The in Assumption 2.1 is related to the domain and the smoothness of the coefficients. For example, if is convex and is smooth, Assumption 2.1 holds for any in . In contrast, for the two dimensional L-shaped domain and smooth , Assumption 2.1 only holds for .
2.6. The Mittag-Leffler Function
The Mittag-Leffler functions are instrumental to represent the solution of fractional time evolution, see (6) and (7). We briefly introduce them together with their properties used in our argumentation. We refer to Section 1.8 in  for more details.
For and , the two-parameter Mittag-Leffler function is defined by
i.e., is a solution of the scalar homogeneous version of the first equation of (1). For this reason, the function will play a major role in our analysis. We also note that
Recall that always denotes the left-sided Caputo fractional derivative (2).
Another critical property for our study is their decay when in a positive sector: For , and , there is a constant only depending on so that
2.7. Solution via superposition
The solution of (4) is the superposition of two solutions: the homogeneous solution and the non-homogeneous solution ,
We discuss the approximation of each term in the decomposition separately. For the homogeneous problem (), we use the Dunford-Taylor integral representation of ,
Here and with the logarithm defined with branch cut along the negative real axis. Given , the contour consists of three segments (see Figure 1):
3. Finite Element Approximations
3.1. Subdivisions and Finite Element Spaces
Let be a sequence of globally shape regular and quasi-uniform conforming subdivisions of made of simplexes, i.e. there are positive constants and independent of such that if for , denotes the diameter of and denotes the radius of the largest ball which can be inscribed in , then
Fix and denote by the space of continuous piecewise linear finite element functions with respect to and by the dimension of .
The projection onto is denoted by and satisfies
For and satisfying , Lemma 5.1 in  guarantees the existence of a constant independent of such that
In addition, for any , there exists a constant such that
3.2. Discrete Operators
The finite element analogues of the operators and given in Section 2.2 are defined as follows: For , is defined by
and is given by
so that .
We now recall the following finite element error estimates.
Proposition 3.1 (Lemma 6.1 in ).
Let Assumption 2.1 (a) holds for some . Let and set . There is a constant independent of such that
Similar to the operator , has positive eigenvalues with corresponding -orthonormal eigenfunctions . The eigenvalues of are denoted as for . Then the discrete fractional operator is then given by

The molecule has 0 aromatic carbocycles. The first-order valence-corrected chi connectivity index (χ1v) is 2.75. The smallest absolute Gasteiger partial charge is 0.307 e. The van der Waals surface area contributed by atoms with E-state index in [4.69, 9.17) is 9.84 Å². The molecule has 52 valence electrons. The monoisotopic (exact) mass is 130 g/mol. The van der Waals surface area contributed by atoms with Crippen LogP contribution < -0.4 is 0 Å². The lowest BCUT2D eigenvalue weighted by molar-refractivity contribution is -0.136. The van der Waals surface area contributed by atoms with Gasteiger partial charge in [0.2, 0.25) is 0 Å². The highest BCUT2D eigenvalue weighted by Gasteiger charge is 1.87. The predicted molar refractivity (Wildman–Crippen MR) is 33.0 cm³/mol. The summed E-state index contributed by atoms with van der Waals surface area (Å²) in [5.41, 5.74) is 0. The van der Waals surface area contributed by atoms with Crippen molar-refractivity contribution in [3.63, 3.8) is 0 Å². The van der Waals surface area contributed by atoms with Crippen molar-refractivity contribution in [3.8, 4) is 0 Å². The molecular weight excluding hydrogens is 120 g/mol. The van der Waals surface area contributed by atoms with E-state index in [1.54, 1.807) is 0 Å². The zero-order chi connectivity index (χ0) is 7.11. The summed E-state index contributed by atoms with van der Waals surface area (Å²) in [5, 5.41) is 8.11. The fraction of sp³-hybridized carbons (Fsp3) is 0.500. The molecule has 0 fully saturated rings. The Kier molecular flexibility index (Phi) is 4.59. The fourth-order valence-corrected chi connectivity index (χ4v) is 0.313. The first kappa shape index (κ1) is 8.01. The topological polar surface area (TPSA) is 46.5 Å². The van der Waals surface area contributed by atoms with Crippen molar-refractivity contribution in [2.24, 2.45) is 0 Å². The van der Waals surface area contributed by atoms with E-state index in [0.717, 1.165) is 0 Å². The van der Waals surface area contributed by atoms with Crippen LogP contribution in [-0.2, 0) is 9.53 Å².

Its associated sesquilinear form reads
for all .
For any , the dotted spaces described in Section 2.3 also have discrete counterparts , which are characterized by their norms
On , the two dotted norms are equivalent: For , there exists a constant independent of such that for all ,
3.3. The Semi-discrete Scheme in Space
We propose a Galerkin finite element method for the space discretization of (5). This is to find satisfying
and is as in (19).
3.4. A semi-discrete estimate
The purpose of this section (Theorem 3.3) is to obtain estimates for
The following lemma assesses the discrepancy between the resolvant and its finite element approximation. Its somewhat technical proof is postponed to Appendix A.
Lemma 3.2 (Space Discretization of Resolvant).
Assume that Assumption 2.1 holds for some . Let and . Then, there exists a positive constant independent of such that for all with , and
We are now in a position to prove the error estimate for the semi-discrete approximation in space. Before doing so, for and , we set
We assume that
The assumption (36) is sufficient to guarantee that the solution is in and we have the following theorem.
Theorem 3.3 (Space Discretization of ).
Without loss of generality we assume that as the case follows from the continuous embedding
Also, we use the notation , and decompose the error in two terms:
For the first term on the right hand side above, we note that the assumptions on the parameters imply that and so the approximation property (23) of yields
We estimate by expanding in Fourier series with respect to the eigenfunctions of (see Section 2.3) and denote by the Fourier coefficient of so that
Two cases need to be considered:
Case 1: . Here, the regularity of the initial condition is large enough to directly use the bound deduced from (16) to get
Case 2: . In this case, we need to rely on the parabolic regularity for . We apply (16) again and obtain
Noting that , a Young’s inequality implies
Returning to (39) after gathering the estimates obtained for the two different cases, we obtain